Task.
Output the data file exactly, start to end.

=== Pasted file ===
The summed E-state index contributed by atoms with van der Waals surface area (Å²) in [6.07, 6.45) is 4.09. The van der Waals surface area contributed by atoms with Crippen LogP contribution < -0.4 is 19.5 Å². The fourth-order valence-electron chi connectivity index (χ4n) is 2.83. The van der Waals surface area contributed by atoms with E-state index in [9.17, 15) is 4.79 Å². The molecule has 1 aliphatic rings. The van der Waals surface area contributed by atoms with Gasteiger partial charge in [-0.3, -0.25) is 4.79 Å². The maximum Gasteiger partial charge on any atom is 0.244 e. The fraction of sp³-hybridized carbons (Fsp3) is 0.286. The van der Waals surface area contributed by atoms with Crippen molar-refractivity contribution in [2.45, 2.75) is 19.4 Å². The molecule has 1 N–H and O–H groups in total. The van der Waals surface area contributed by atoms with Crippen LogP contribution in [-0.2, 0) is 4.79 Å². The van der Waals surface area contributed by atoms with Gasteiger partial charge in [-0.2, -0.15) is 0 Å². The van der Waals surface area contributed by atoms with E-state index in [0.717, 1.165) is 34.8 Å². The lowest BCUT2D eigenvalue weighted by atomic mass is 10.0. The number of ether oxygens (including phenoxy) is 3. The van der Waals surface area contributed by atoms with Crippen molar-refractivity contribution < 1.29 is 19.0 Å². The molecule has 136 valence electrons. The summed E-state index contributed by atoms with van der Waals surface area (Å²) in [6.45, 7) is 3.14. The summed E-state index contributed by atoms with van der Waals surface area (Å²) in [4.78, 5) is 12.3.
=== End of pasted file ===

The summed E-state index contributed by atoms with van der Waals surface area (Å²) in [6.07, 6.45) is 4.09. The van der Waals surface area contributed by atoms with Crippen LogP contribution < -0.4 is 19.5 Å². The fourth-order valence-electron chi connectivity index (χ4n) is 2.83. The van der Waals surface area contributed by atoms with E-state index in [9.17, 15) is 4.79 Å². The molecule has 1 aliphatic rings. The van der Waals surface area contributed by atoms with Gasteiger partial charge in [-0.3, -0.25) is 4.79 Å². The maximum Gasteiger partial charge on any atom is 0.244 e. The fraction of sp³-hybridized carbons (Fsp3) is 0.286. The van der Waals surface area contributed by atoms with Crippen molar-refractivity contribution in [2.45, 2.75) is 19.4 Å². The molecule has 1 N–H and O–H groups in total. The van der Waals surface area contributed by atoms with Crippen LogP contribution in [-0.2, 0) is 4.79 Å². The van der Waals surface area contributed by atoms with Gasteiger partial charge in [-0.2, -0.15) is 0 Å². The van der Waals surface area contributed by atoms with E-state index in [0.717, 1.165) is 34.8 Å². The lowest BCUT2D eigenvalue weighted by atomic mass is 10.0. The number of ether oxygens (including phenoxy) is 3. The van der Waals surface area contributed by atoms with Crippen molar-refractivity contribution < 1.29 is 19.0 Å². The molecule has 136 valence electrons. The summed E-state index contributed by atoms with van der Waals surface area (Å²) in [6.45, 7) is 3.14. The summed E-state index contributed by atoms with van der Waals surface area (Å²) in [4.78, 5) is 12.3.